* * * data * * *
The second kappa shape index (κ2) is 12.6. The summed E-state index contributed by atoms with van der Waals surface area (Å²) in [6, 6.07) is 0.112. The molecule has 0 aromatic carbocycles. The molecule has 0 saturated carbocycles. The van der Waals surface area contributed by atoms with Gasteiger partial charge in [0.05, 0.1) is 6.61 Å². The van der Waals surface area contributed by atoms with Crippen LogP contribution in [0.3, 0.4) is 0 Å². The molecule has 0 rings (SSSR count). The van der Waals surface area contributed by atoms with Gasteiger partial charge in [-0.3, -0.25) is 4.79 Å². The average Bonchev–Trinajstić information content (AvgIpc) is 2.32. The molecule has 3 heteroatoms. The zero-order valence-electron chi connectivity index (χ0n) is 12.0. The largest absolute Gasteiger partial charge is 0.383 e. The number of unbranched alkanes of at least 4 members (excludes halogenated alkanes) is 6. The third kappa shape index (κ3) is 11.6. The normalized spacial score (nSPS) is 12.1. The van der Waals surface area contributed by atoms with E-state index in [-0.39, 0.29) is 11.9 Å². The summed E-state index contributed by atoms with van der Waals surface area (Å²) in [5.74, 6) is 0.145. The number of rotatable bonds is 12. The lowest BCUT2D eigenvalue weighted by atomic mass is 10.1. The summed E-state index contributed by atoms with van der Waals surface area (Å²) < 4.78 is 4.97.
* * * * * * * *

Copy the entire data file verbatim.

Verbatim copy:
The second kappa shape index (κ2) is 12.6. The summed E-state index contributed by atoms with van der Waals surface area (Å²) in [6, 6.07) is 0.112. The molecule has 0 aromatic carbocycles. The molecule has 0 saturated carbocycles. The van der Waals surface area contributed by atoms with Gasteiger partial charge in [0.05, 0.1) is 6.61 Å². The van der Waals surface area contributed by atoms with Crippen LogP contribution in [0.3, 0.4) is 0 Å². The molecule has 0 rings (SSSR count). The van der Waals surface area contributed by atoms with Gasteiger partial charge in [-0.3, -0.25) is 4.79 Å². The average Bonchev–Trinajstić information content (AvgIpc) is 2.32. The molecule has 3 heteroatoms. The zero-order valence-electron chi connectivity index (χ0n) is 12.0. The largest absolute Gasteiger partial charge is 0.383 e. The number of unbranched alkanes of at least 4 members (excludes halogenated alkanes) is 6. The third kappa shape index (κ3) is 11.6. The normalized spacial score (nSPS) is 12.1. The van der Waals surface area contributed by atoms with E-state index in [-0.39, 0.29) is 11.9 Å². The summed E-state index contributed by atoms with van der Waals surface area (Å²) in [5.74, 6) is 0.145. The number of rotatable bonds is 12. The lowest BCUT2D eigenvalue weighted by atomic mass is 10.1. The summed E-state index contributed by atoms with van der Waals surface area (Å²) < 4.78 is 4.97.